[The Wizard of Oz]

I hadn’t seen The Wizard of Oz since I was a little kid, and so I was most happy to trade in a volunteer voucher for it down at SIFF Cinema this month. And here’s the thing: We all know the story and the songs, and there are countless lines from it that have grown a bit moldy in the pop culture lexicon. But the damn thing still works, every bit of it.

The music’s still great, the effects are startlingly good considering their age, and the dream logic of it all was fantastic for me to revisit with my obsession with Where the Wild Things Are.

The day after I saw it, I threw Return to Oz and The Wiz into my Netflix queue. Return had given me nightmares as a child, where the Wheelers were racing after me, of course. Thankfully, that doesn’t hold up as an adult. And I’d never seen The Wiz before, so that was fun. I very much liked the concept of moving it to New York, since more Americans were living in cities (then and now). Take that, real America.

[SIFF week three]

* Man on Wire is just crazy amounts of fun. It’s a documentary, with a wee bit of recreation, of Philippe Petit’s tightrope walk between the Twin Towers in 1974. It’s structured, appropriately enough, like a heist film, and Petite is the master teller of his own story. It’s marvelous filmmaking too, in that there’s great tension even though we know exactly how it ends.

* Be Like Others was my second documentary of the day, and utterly heartbreaking. It takes us to Iran, where homosexuality is punishable by death, but gender reassignment surgery is legal, even encouraged. It is painfully clear throughout that the vast majority of these people would never make this choice if they lived anywhere else. They’re undergoing this brutal procedure (brutal in that it is gender reassignment in *Iran*, that is, I don’t mean this to be a commentary on truly transgendered people or Western methodology) so that they can fit into the rigid societal/religious definitions of gender. Not so they can fulfill who they really are. The only thing I wish is that there had been further inclusion of women. There is one lesbian at the start of the film, and we never encounter her again. It seems like a huge gap to me. Painful & unforgettable.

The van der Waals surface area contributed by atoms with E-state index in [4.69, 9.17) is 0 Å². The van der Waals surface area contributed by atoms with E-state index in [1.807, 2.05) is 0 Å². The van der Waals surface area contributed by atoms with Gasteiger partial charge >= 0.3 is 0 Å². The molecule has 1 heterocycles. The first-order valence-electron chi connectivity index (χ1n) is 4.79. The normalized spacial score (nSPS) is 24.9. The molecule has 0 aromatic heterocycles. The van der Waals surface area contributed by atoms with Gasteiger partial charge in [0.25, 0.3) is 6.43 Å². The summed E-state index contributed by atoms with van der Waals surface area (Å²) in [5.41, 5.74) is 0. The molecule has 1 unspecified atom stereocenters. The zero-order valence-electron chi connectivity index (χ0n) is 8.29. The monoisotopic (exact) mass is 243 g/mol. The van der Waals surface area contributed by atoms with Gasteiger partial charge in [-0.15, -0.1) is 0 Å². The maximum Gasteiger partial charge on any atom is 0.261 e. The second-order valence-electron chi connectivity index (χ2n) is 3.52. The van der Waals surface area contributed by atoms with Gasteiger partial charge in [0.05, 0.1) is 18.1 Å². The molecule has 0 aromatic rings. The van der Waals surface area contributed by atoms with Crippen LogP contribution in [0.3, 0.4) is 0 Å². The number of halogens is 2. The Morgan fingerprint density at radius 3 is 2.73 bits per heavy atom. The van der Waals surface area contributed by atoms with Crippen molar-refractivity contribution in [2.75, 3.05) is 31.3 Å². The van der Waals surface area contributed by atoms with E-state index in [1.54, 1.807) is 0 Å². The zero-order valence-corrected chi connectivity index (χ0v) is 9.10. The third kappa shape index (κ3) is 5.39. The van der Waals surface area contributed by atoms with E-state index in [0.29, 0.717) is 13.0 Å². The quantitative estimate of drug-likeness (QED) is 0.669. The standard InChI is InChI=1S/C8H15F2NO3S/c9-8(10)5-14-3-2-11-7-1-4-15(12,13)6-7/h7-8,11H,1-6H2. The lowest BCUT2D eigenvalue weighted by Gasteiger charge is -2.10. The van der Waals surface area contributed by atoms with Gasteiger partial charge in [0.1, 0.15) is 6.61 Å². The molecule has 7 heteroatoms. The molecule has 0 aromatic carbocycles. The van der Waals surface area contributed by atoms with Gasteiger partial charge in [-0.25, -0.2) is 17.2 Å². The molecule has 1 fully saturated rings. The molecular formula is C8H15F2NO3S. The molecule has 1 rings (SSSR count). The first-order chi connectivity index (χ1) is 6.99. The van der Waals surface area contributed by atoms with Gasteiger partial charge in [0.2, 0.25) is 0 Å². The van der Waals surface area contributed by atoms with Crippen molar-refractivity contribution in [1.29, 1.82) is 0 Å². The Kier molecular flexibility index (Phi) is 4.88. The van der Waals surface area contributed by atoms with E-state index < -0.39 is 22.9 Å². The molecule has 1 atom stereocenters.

* I added Becky Sharp for the form rather than the content, and was pleasantly surprised by both. It’s a Vanity Fair adaptation (obviously), and the first film done in three strip Technicolor. The color is gorgeous and the dialogue is hilarious & snappy. Good times all round. Ignore the IMDb reviewers. They’re idiots.

* Somehow I had got it into my head that XXY was a Canadian film. I blame it on mid-festival pudding-brain. It’s from Argentina, and is the story of a 15 year old hermaphrodite under increasing pressure to choose a gender. It’s just beautiful, and Inés Efron is luminous as Alex. I never remember to vote for the other Golden Space Needle categories, but I’ll try to put in a ballot for her.

* Finally, last night I had scheduled a 9:45 movie, Sukiyaki Western Django. Perhaps because I am insane. I gave serious thought to selling my ticket to someone in the rush line, and I’m glad I didn’t, because it was on copious amounts of crack. More, even, than I had anticipated. I knew it was a Japanese Western, and that Miike is kind of a nutcase director, but I did not know that it had a cameo by Quentin Tarantino, or that it was in English… phonetic English, which sounds a lot like the red room Twin Peaks scenes. It’s an excellent terrible movie, and great fun to see with a packed house.

[The Lady Vanishes]

The Lady Vanishes is, I think, the only Hitchcock in the Janus festival. The majority of the film takes place on a moving train, and is surprisingly funny, but that doesn’t make it any less suspenseful. I hadn’t seen it before, and I would be interested in seeing it again, not only because I enjoyed it immensely, but because I’d like to see exactly how tight of a script it is, the significance of other throwaway-looking moments.